“Why are you sitting there when you can go anywhere?” my amazing friend and SoulCycle instructor Jenny said to the class during today’s ride.*** She was referring to a meme of a bird perched on a tree with the caption I always wonder why birds stay in the same place when they can fly anywhere.

In years past, this naturally would have ignited my French fantasy. But today I felt something different. It’s not about literally going somewhere (although you all know how much I LOVE to travel.) If it was about that, Jenny never would have said it to a bunch of people on stationary bikes. No, it’s about transcending that part of you that keeps you stuck. That part that’s afraid. That part that says “You can’t go there. You’re not an artist. You’re not a writer.” That part that holds you back and makes you want to become someone else.

I felt my legs go faster and faster, picking up speed with the rhythm of the music, the pulsing of room. I’m 29! I beamed, tears streaking my face alongside the sweat. This is my life! I’m breathing! I’m flying! And I was. I am.

*One year it was New York. And another it was Tuscany. But usually it’s Paris.

**I may have been a little less happy these years. Or perhaps the opposite.

***You didn’t think I wasn’t going to exercise at all today, did you?

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How to Get Mixy: Guidelines from the South of France

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What does it mean to be “mixy?” This is a question that I’ve been asked many times over the past several months- by friends, acquaintances, strangers, myself. When I decided to book the Mix of France this summer, a 5-night affair promising lots and lots of mixiness, I wasn’t really sure what to expect. A gathering of hand-crafted cocktail enthusiasts? An ethnically diverse blend of sunbathers? My go to response was “it’ll be Adult Spring Break.” The Cancun college tradition, only classier. Way classier. But this doesn’t even begin to encapsulate mixy. Because mixy is a state of being. It’s like the definition of cool, but cooler. It’s…mixy.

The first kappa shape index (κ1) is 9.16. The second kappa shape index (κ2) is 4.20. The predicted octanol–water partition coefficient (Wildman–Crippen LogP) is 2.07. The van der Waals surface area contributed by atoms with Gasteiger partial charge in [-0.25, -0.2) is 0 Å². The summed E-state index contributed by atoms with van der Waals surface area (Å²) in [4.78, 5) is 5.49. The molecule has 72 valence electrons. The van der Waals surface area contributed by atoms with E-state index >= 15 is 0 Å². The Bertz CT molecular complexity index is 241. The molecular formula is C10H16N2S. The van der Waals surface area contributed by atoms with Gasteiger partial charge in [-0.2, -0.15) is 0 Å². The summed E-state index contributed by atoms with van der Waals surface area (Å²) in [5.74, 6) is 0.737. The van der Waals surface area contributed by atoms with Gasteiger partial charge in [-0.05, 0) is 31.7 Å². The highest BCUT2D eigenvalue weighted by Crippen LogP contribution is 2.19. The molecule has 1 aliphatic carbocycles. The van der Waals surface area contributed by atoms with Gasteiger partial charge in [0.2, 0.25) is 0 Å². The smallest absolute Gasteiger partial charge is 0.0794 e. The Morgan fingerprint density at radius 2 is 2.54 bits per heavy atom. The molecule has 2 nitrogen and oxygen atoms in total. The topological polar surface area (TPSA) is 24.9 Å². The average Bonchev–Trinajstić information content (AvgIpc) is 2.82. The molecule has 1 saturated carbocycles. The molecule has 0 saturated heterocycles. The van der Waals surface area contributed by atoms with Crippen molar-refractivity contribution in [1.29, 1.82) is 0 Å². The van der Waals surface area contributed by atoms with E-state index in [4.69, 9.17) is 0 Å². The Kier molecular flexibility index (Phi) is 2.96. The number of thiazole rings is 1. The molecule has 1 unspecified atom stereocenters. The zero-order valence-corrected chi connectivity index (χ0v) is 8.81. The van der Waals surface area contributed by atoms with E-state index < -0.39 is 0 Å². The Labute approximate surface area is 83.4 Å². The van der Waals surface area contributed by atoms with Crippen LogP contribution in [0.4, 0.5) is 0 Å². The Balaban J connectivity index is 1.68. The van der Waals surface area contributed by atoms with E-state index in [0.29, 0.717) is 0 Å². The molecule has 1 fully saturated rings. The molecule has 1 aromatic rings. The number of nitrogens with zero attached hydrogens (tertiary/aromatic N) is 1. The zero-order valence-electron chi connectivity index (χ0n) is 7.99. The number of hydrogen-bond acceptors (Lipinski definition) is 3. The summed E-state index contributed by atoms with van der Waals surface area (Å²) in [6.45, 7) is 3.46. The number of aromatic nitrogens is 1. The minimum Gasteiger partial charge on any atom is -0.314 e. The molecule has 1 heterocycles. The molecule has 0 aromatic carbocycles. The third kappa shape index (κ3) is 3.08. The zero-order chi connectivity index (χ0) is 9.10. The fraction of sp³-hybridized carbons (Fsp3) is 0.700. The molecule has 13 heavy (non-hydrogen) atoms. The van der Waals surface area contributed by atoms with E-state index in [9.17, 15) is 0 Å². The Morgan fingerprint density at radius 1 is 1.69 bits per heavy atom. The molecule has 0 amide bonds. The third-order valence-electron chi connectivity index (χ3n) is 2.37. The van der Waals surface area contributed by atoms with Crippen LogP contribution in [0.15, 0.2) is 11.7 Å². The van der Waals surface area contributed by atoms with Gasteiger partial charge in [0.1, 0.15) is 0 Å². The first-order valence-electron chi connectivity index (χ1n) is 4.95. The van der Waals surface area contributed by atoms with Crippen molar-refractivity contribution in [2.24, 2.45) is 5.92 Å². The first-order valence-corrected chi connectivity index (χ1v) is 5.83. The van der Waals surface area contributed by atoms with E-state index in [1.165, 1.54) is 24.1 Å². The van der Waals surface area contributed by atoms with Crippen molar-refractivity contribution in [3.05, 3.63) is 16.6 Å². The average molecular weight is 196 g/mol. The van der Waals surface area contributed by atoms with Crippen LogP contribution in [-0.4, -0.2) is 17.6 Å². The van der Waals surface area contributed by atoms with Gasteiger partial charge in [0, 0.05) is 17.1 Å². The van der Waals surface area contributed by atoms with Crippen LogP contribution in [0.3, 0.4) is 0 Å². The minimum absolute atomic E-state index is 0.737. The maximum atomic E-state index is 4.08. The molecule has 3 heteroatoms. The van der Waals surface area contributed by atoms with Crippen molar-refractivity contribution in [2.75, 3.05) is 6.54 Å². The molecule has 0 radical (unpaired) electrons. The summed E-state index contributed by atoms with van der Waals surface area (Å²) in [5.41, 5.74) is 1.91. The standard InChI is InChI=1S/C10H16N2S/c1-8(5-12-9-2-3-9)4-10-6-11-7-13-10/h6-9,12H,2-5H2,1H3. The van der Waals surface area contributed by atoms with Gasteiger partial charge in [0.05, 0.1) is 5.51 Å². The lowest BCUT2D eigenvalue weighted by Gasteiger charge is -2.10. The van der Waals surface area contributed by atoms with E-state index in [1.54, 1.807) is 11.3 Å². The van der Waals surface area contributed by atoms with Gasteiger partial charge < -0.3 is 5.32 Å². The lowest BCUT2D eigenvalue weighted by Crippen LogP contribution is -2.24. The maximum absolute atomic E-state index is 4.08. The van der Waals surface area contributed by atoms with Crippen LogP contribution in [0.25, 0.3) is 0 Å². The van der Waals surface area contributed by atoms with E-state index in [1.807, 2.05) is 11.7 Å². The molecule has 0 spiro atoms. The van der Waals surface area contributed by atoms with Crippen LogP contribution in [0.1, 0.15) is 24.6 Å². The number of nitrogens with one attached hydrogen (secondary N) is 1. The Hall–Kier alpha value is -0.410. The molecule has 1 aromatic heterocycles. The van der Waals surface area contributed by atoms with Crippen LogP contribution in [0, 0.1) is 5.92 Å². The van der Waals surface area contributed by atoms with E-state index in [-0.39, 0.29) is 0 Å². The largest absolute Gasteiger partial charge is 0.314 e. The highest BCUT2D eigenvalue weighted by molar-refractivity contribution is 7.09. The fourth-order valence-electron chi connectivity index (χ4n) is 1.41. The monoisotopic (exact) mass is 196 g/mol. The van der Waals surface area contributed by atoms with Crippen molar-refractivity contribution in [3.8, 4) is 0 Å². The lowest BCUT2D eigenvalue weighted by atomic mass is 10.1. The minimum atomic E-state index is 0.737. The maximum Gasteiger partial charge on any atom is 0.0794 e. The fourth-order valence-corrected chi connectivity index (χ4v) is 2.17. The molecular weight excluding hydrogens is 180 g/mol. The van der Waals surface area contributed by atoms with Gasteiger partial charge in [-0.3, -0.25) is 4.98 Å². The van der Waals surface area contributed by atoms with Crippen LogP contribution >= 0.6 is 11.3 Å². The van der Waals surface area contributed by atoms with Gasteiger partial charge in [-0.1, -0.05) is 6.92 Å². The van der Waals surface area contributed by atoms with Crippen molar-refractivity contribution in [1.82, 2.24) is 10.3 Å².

Hosting a 30th birthday party in Cannes with 77 friends, one hotel, and hundreds of bottles of rosé, Grey Goose and Moët et Chandon is mixy. This is how the incomparable Mike Basch chose to blow out his 20s, and it is only appropriate that he is the one who has spearheaded the Mixy Movement. According to him, “mix” is gathering together hip friends from different social circles around the world and allowing them to blend. The hotel serves as a sort of Petri dish where chemical reactions can occur, molecules combining and recombining, a science experiment in social anthropology. While this definition is not incorrect, it’s far too limiting, like defining love as people caring for one another. It needs further explanation. So what is mixy?

Mixy is pre-gaming for the Mix in another country. It’s dancing in Barcelona until 3am then hopping a flight the next morning with a raging hangover. It’s shooting a film in Paris, visiting friends in London, throwing an epic going away party with a hundred friends, staying out all night in New York, then jetsetting to Nice. It’s taking a helicopter into Cannes, sharing a luxury taxi with new friends, working through that hangover together. It’s also booking a last minute flight, deciding on Sunday that Friday you’ll be partying in the South of France. It’s doing whatever it takes to make sure you are part of the Mix.